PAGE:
[Photo Source: Twitter/KathleenWynne]
By Ishani Nath
Canadian provincial politician Kathleen Wynne found herself in the middle of cultural controversy last week when she visited the Golden Temple in Amritsar during a 10-day tour of India.
Wynne was warmly welcomed and received a siropa despite a report from the Hindustan Times that this traditional robe of honor would not be bestowed upon the “pro-gay” Ontario premier.
According to the newspaper, the Shiromani Gurdwara Parbandhak Committee (SGPC) was not planning on giving Wynne a siropa because she is, “a lesbian, [and] is a supporter of same-sex marriages, a practice opposed by the Akal Takht, the highest temporal seat of the Sikhs.”
In spite of the article, photos and multiple media reports confirm that Wynne did receive the ceremonial robe.
In a statement released on Sunday, Wynne, leader of Ontario’s Liberal party, said she was “honored to receive the siropa.” Following the ceremony, Wynne also helped cook lunch in the community kitchen, known as the langar, sitting on the ground with local women and rolling chapattis.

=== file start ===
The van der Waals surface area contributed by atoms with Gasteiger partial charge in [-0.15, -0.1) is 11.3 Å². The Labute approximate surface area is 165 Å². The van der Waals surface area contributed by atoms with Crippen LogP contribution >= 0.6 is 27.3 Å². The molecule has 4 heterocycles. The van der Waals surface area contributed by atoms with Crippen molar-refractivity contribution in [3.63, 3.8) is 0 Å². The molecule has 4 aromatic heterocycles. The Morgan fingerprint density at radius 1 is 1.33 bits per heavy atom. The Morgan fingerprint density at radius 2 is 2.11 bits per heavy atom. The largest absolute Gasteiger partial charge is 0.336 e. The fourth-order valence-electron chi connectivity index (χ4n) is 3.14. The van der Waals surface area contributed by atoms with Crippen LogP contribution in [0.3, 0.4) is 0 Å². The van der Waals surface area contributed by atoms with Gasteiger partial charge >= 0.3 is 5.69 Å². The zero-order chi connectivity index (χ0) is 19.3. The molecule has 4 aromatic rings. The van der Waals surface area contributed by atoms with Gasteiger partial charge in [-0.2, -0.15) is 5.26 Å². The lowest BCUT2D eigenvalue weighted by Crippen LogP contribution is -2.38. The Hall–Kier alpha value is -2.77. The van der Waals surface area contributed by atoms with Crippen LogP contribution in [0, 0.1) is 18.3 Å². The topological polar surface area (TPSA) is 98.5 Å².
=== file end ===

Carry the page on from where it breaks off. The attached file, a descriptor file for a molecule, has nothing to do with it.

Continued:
Wynne is openly lesbian and is traveling through India—along with other Canadian political leaders and her spouse, Jane Rounthwaite—as part of a tour to foster opportunities for trade and investment.
To the confusion of many readers and critics, the Hindustan Times maintains that Wynne did not receive the siropa and instead was only gifted a gold-plated photo of the Golden Temple and a set of Sikh religious books.
“To pay obeisance in the Golden Temple is everyone’s right, but to give siropa to dignitaries, Sikh tenets need to be followed carefully,” Akal Takht Jathedar Giani Gurbachan Singh told the Hindustan Times in an article published after Wynne’s visit. The article also highlighted that an edict opposing same-sex marriage was issued in 2005.
The cross-continental media controversy prompted others to speak out.
“One’s sexual orientation should have no bearing on politics, foreign affairs or public service,” Ontario’s Progressive Conservative leader, Patrick Brown—who recently returned from a similar business trip to India—said in a statement Monday. “I know the vast majority in Canada and India share my condemnation of homophobia.”
The media-fuelled drama surrounding her Golden Temple visit is now settling down, and the news didn’t seem to dampen Wynne’s spirits. She continued with the trip, this time making headlines for her brag-worthy jog with athletic legend Milkha Singh and a private sit-down with Indian Prime Minister Narendra Modi.